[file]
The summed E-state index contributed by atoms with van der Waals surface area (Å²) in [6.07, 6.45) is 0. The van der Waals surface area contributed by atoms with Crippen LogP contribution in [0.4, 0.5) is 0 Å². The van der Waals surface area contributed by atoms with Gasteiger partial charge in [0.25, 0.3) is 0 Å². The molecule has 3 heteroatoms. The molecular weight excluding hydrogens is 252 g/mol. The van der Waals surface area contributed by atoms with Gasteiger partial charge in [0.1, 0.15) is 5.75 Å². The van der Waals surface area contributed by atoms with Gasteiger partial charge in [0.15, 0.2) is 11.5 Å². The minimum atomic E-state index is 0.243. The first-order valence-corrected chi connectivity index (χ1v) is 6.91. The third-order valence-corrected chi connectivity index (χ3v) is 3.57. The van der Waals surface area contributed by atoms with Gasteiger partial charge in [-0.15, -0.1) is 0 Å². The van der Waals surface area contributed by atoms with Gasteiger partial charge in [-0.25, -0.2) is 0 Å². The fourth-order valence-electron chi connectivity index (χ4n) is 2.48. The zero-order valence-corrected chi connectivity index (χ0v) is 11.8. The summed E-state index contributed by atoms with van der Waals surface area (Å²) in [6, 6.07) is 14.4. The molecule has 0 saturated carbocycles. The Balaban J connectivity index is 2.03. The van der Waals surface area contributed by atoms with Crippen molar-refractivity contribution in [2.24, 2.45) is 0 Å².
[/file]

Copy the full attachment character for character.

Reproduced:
The summed E-state index contributed by atoms with van der Waals surface area (Å²) in [6.07, 6.45) is 0. The van der Waals surface area contributed by atoms with Crippen LogP contribution in [0.4, 0.5) is 0 Å². The van der Waals surface area contributed by atoms with Gasteiger partial charge in [0.25, 0.3) is 0 Å². The molecule has 3 heteroatoms. The molecular weight excluding hydrogens is 252 g/mol. The van der Waals surface area contributed by atoms with Gasteiger partial charge in [0.1, 0.15) is 5.75 Å². The van der Waals surface area contributed by atoms with Gasteiger partial charge in [0.15, 0.2) is 11.5 Å². The minimum atomic E-state index is 0.243. The first-order valence-corrected chi connectivity index (χ1v) is 6.91. The third-order valence-corrected chi connectivity index (χ3v) is 3.57. The van der Waals surface area contributed by atoms with Gasteiger partial charge in [-0.15, -0.1) is 0 Å². The van der Waals surface area contributed by atoms with Gasteiger partial charge in [-0.25, -0.2) is 0 Å². The fourth-order valence-electron chi connectivity index (χ4n) is 2.48. The zero-order valence-corrected chi connectivity index (χ0v) is 11.8. The summed E-state index contributed by atoms with van der Waals surface area (Å²) in [6, 6.07) is 14.4. The molecule has 0 saturated carbocycles. The Balaban J connectivity index is 2.03. The van der Waals surface area contributed by atoms with Crippen molar-refractivity contribution in [2.24, 2.45) is 0 Å².